FIG. 4 is a schematic top plan view of the apparatus shown in FIG. 1, showing the location of the coolant spray nozzles along the path of travel of the articles through the apparatus;
FIG. 5 is a plot of the temperature profiles along the travel path of the articles by the operation in accordance with the invention, as compared to prior operation; and
FIG. 6 is a detailed plan view of the spray header assembly for directing coolant into the tunnel.
The overall operation is largely similar to that described with respect to the embodiments illustrated in FIGS. 6 and 7 of copending application Ser. No. 445,778. As shown in FIG. 1 of the present drawings, screened and clean blasting media contained in storage hopper 10 is withdrawn therefrom by a pair of flexible screw conveyors 11 and transported upwardly thereby to a transfer level 13 at which the conveyed media is discharged into gravity chutes for supply to the throwing wheel or wheels. In the illustrated embodiment, the media discharged at the outlets of conveyors 11 drops into two such chutes or tubes 15 and 16, each feeding a separate throwing wheel mounted on the roof 18 of the treating tunnel, through which tunnel a foraminous endless belt conveyor 19 is passed. The upper and lower runs of belt 19 are each supported, at least during passage through the tunnel, above an underlying blanket or plate 20 (FIG. 2).
Belt 19 is driven at one end by a power transmission means 22, such as a gearing or pulley arrangement suitably connected to the driven shaft of motor 23. Screw conveyor 11 is driven by motor 25, which is preferably provided with means for varying and setting the speed of conveyor 11. If so desired, transmission means 22 may also be provided with means for varying and setting the speed of conveyor 19.
The throwing wheels mounted respectively within insulated housings 30 and 31 are separately driven by similar individual power sources, one of which is shown at 32, operating through suitable transmission mechanism such as belts and pulley 33, 34 and 35 to rotate the respective shafts of the throwing wheels journaled in bearings 36.
As seen more particularly in FIG. 2, tube 15 supplies clean blasting media to the center of the throwing wheel mounted for rotation within housing 30, while tube 16, similarly, supplies such media to the center of the wheel mounted within housing 31, in the usual manner known to the art.
In the preferred arrangement as illustrated in FIG. 3, the throwing wheel 40, mounted in housing 31, includes a number of radial vanes or blades 41, and is rotated by a drive shaft 42 journaled in bearing 36 (FIG. 2), the drive shaft being fixedly connected to the hub 43 of the wheel.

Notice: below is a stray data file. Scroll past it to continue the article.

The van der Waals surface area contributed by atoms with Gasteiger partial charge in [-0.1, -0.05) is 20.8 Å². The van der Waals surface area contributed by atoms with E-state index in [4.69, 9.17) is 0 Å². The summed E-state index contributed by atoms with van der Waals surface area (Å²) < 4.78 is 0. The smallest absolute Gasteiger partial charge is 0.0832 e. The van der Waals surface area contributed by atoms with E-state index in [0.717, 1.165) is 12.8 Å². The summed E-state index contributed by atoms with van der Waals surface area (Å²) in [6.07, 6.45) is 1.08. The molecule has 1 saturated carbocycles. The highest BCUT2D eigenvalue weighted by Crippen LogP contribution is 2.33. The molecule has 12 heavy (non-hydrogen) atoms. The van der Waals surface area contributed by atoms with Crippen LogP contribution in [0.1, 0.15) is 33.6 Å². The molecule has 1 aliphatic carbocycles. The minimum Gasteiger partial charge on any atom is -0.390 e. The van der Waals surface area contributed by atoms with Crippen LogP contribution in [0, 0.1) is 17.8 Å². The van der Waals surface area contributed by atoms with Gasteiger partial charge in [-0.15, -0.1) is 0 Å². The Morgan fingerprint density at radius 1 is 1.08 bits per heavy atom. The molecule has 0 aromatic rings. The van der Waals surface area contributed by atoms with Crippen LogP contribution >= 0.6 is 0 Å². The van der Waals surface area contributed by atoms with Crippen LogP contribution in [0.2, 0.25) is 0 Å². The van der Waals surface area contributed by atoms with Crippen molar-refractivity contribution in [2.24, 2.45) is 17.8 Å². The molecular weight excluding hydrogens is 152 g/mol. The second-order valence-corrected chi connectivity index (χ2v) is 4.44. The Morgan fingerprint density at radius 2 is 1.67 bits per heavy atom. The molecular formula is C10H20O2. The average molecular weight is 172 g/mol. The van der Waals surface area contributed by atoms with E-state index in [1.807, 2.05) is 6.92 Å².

The blades or vanes 41 are spaced radially outwardly from the center of the wheel to provide a central area adjacent the inner ends of the blades, into which area the blasting media is charged. By rotation of the wheel at sufficient velocity, the media is centrifugally impelled into the treating tunnel through an opening 45 in the roof thereof, and into contact with workpieces carried on belt 19.
The clean blasting media is similarly fed to the wheels from chutes 15 and 16, respectively. Thus, chute 16 terminates in an integral or joined elbow piece 46, which provides a transition zone in which the media gravitating from cute 16 changes direction of movement from the downward free fall path to a laterally oriented path directed toward the central area of the throwing wheel. To transport the media along this lateral path and into the wheel, gas is injected into the elbow or transition zone in the manner hereinafter described.
The used blasting media after contact with the workpieces on the belt, together with fragments of material removed from the workpieces by such contact, fall as a mixture toward the floor of the tunnel. This mixture is passed by suitable means (not shown) from the floor of the tunnel to the screening device 37, wherein the reusable media is separated out from the refuse, and is collected in hopper 38. The clean reclaimed media is picked up from hopper 38 by screw conveyor 39 and conveyed to a discharge level above storage hopper 10. At the discharge level, the media is dropped via chute 29 into hopper 10, from which it is withdrawn for reuse as already described.
The particular preferred manner of introducing the blasting media into the throwing wheels will now be described. Elbow 46 is provided with a peripheral flange 48 by which it is removably attached to flanged tubular discharge spout 49, which in turn is attached to a side wall of the wheel housing. The horizontal center line of spout 49 is coaxial with the axis of rotation of the throwing wheel. The forward end of spout 49, which lies within the central area of the throwing wheel, is closed by an end wall 50. Adjacent end wall 50, a discharge slot or opening 51 is provided in the periphery of the spout, through which opening media is radially discharged into the spaces between the blades 41 of the wheel. By loosening the bolts attaching flange 48 of elbow 46 and the companion flange 55 of spout 49 to the wheel housing 31, the circumferential position of slot 51 can be oriented as desired to set the discharge pattern of the media being hurled into the treating tunnel, as is known in the prior art.